Memories, like the fragrance of a flower - gatewaylitfest.com

| July 20, 2018 | GLF News, NEWS | No Comments

Source : The Hindu  –  H.S. Venkatesh Murthy

M.N. Vyasa Rao, well-known Kannada film lyricist, poet and novelist, passed away last weekend. The affectionate, affable writer had a huge circle of friends who cherished his company and warmth

Poet, and short story writer M.N. Vyasarao, is a household name in Karnataka as a film lyricist: he was to his friends an affectionate person with the simplicity of a child. Vyasa was a dreamer, sought after by many; and he, was always there for his friends — to help and support when they needed him. As a friend, I can for sure say that he was an indispensable part of our lives. Like sugar in milk, he remained invisible, but infused the lives he touched with a sweetness. If his songs worshipped love and beauty, his stories and novels had surprise, an unexpected twist, an element of the mysterious. Like he did with his stories, he ended his life too in a mysterious moment. He gave an unanticipated twist to his life and left all of us aghast and shocked. Like poet Adiga’s lines: “Edurige iddava ommege illavagibitta, dilli deepantarakke kaikotta sakha” (He who was right here, disappeared suddenly, the companion who held hands .

He was a close friend of poets Gopalakrishna Adiga and K.S. Narasimha Swamy. If Adiga wrote a new poem, the first one to know about it and transmit the news to us would be Vyasa. Many years ago, I remember how, one morning, he barged into my home like a storm, restless with excitement. Adiga had just written his extraordinary poem Battalarada Gange and Vyasa had got to read it. “He calls Ganga Gangajji in the poem. What a wonder of a poem it is I say,” he paced up and down ecstatically, with tears in his eyes. If at all you spotted Adiga at a literary function, you could conveniently assume that Vyasa would be sitting next to him. To Adiga, he was nothing less than a son. In fact, when Adiga left to Shimla, he chose Vyasa to go with him. No less for K.S. Narasimhaswamy – Vyasa was his life’s companion. Narashimhaswamy would land up in Vyasa’s house in the morning and pour out his woes, and exalt in his joys. Silence personified Vyasa’s wife had to make coffee for him, without which K.S. Na. never left. How can one recall all those innumerable occasions of love and warmth — there are just too many and it is impossible! Wasn’t it the same with GSS too? If ever the GSS couple went to watch a film, Vyasa would be there sitting with them!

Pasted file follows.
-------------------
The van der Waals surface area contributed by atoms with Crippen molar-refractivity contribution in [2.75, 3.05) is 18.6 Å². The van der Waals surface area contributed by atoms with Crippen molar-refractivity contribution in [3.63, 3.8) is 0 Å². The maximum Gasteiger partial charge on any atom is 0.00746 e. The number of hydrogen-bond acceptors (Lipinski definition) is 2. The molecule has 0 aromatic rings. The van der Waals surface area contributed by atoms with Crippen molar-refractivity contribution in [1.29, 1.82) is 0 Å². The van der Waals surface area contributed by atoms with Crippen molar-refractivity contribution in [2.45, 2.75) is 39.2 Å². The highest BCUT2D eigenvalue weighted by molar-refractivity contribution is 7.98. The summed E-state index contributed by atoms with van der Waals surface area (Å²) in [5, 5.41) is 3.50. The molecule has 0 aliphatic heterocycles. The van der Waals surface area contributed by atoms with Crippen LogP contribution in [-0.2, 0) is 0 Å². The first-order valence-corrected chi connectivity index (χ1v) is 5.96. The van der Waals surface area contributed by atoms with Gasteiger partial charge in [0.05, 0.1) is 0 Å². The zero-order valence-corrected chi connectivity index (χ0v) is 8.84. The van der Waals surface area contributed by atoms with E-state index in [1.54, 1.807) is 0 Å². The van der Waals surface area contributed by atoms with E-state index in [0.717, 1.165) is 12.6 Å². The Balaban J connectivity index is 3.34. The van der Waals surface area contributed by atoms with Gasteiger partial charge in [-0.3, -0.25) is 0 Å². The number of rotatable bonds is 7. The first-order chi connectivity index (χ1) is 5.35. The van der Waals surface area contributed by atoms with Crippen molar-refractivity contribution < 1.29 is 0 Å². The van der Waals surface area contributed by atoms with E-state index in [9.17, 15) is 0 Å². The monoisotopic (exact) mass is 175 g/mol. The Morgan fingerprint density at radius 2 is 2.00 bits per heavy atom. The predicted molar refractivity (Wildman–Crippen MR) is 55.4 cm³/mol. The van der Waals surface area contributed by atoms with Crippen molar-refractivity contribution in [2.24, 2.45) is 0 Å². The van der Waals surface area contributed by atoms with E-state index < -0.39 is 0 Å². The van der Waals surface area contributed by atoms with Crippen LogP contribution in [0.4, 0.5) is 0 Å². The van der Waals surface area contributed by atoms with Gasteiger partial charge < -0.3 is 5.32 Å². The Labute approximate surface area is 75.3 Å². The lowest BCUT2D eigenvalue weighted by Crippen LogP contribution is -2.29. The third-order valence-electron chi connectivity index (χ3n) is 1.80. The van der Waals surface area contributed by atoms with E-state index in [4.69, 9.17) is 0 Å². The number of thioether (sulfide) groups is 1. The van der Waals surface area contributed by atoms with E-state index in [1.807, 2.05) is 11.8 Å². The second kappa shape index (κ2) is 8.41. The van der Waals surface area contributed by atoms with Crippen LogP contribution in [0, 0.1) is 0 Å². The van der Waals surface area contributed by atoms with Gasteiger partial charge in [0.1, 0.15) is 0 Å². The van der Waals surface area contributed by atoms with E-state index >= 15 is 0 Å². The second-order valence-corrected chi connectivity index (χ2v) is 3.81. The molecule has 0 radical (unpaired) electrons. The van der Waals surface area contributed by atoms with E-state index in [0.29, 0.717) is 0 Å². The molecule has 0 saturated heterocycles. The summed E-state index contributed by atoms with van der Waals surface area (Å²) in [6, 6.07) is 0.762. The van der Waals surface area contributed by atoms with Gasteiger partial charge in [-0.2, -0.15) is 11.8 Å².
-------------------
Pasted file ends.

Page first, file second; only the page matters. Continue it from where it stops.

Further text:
Who did not want him? Just like he was indispensable for the seniors, he was an inevitable part of the life of his contemporaries too. Not just that, he had many young friends. Once, I wanted an English translation of one of my poems urgently. I implored to Vyasa. He was close to the poet H.S. Shivaprakash. Within no time, the translation was ready, he organised a meeting with both of us at his office, and the rest of the evening the three of us had an unending discussion on literature at Coffee House.